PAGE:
Daniel. The quiet touch was back in his mind, offended, as angry as Daniel had ever felt him. The things you do not know about kallia are considerable. You lack any sense about giyre yourself, so I suppose it does not occur to you that I have it for all beings with whom I deal—even for you. I am not human. I do not lie to my friends, destroy what is useless, or break what is whole. I can also accept defeat when I meet it. Abandon the child there. I will get her to safety, I will be responsible, even if I must come to Priamos myself. Just get out of the area. You’ve already created enough trouble for yourself. Don’t finish ruining your cover.
No, Daniel sent. One look at that kalliran face of yours and you would never catch her. Send your ship. But you’ll do things on my terms.
There was no answer. Daniel looked up again at the star that was Ashanome. A second brilliant light had appeared not far from it; and a third, unmoving to the eye. They were simply there, and they had not been.
Aiela, he flung out toward the first star.
But this time Aiela shut him out.
The paredre blazed with light. The farthest side of it, bare of furniture, was suddenly occupied by consoles and screens and panels rippling with color. In the midst of it stood Chimele with her nas-katasakke Rakhi, and they spoke urgently of the startling appearance of two of the akitomei. The image of them hung third-dimensional in the cube of darkness on the table, projection within projection, mirror into mirror.
Suddenly there was only Chimele and the darker reality of the paredre. Aiela met her quick glance uneasily, for kamethi were not admitted to control stations.
“Isande has been summoned,” said Chimele. “Cast her the details of the situation here. Keep screening against Daniel. Are you strong enough to maintain that barrier?”
“Yes. Are we under attack?”
The thought seemed to surprise Chimele. “Attack? No. The nasuli are not prone to such inconsiderate action. This is harathos, the Observance. Tashavodh has come to see vaikka done, and Mijanothe is the neutral Observer, who will declare to all the nasuli that things were done rightly. This is expected, and unexpected. It might have been omitted. It would have pleased me if it had been.”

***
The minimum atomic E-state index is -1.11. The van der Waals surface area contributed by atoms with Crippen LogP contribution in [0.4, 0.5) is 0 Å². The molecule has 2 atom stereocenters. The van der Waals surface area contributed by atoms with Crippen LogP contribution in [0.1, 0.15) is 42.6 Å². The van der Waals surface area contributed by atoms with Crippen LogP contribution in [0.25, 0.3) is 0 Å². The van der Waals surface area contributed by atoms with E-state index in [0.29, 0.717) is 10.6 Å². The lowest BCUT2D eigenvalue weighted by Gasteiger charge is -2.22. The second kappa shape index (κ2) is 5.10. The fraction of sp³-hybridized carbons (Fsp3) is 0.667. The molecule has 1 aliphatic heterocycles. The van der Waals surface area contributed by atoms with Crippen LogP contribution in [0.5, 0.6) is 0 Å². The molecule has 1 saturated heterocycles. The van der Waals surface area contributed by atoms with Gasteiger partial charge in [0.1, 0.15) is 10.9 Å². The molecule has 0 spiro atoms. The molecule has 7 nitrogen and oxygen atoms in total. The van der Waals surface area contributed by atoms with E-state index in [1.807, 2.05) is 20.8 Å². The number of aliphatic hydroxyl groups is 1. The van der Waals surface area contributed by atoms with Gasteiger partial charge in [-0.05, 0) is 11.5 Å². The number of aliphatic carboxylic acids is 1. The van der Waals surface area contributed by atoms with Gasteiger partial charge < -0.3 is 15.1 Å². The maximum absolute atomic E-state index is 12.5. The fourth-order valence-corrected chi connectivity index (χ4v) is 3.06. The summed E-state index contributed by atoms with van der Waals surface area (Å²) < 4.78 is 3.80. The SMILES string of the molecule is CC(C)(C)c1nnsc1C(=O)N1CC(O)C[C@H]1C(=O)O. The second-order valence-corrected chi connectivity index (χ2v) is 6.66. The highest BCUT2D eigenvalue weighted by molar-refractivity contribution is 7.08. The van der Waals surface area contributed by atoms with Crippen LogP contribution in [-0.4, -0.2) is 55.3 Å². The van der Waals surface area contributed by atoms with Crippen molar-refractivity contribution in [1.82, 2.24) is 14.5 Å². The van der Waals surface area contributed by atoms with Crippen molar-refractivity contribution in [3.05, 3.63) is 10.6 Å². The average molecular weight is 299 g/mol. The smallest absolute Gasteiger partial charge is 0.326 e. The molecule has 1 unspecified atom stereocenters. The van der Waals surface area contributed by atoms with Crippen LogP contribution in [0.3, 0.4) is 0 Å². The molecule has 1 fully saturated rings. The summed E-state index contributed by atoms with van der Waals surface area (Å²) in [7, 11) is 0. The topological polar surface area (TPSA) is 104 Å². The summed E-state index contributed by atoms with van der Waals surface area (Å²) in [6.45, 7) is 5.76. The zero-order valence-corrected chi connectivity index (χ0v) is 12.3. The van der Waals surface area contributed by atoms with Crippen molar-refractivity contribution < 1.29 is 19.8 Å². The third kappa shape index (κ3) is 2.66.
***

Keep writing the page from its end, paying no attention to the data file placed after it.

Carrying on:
In his mind, Isande had already started for the door of her apartment, pulled her tousled head through the sweater; the sweater was tugged to rights, her thin-soled boots pattering quickly down the corridor. He fired her what information he could, coherent, condensed, as he had learned to do.
And Daniel? she asked in return. What has happened to him?
Her question almost disrupted his screening. He clamped down against it, too incoherent to screen against Daniel and explain about him at once. Isande understood, and he was about to reply again when he was startled by a projection appearing not a pace from him.
Mejakh! He jerked back even as he flashed the warning to Isande. His dealings with the mother of Khasif and Tejef had been blessedly few, but she came into the paredre more frequently now that other duties had stripped Chimele of the aid of her nasithi-katasakke—for Chaikhe’s pursuit of an iduve mate had rendered her katasathe and barred her from the paredre. Khasif and Ashakh were on Priamos, and poor Rakhi was on watch in the control room trying to manage all the duties of his missing nasithi to Chimele’s demanding satisfaction. Mejakh accordingly asserted her rank as next closest, of an indirectly related sra, for Chimele had no other. Seeing that she had children now adult, she might be forty or more in age, but she had not the apologetic bearing of an aging female. She moved with the insolent grace of a much younger woman, for iduve lived long if they did not die by violence. She was slim and coldly handsome, commanding in her manner, although her attractiveness was spoiled by a rasping voice.
“Chimele,” said Mejakh, “I heard.”
Chimele might have acknowledged the offered support by some courtesy: iduve were normally full of compliments. All Mejakh received was a stare a presumptuous nas kame might have received, and that silence found ominous echo in the failure of Mejakh to lower her eyes. It was not an exchange an outsider would have noted; but Aiela had been long enough among iduve to feel the chill in the air.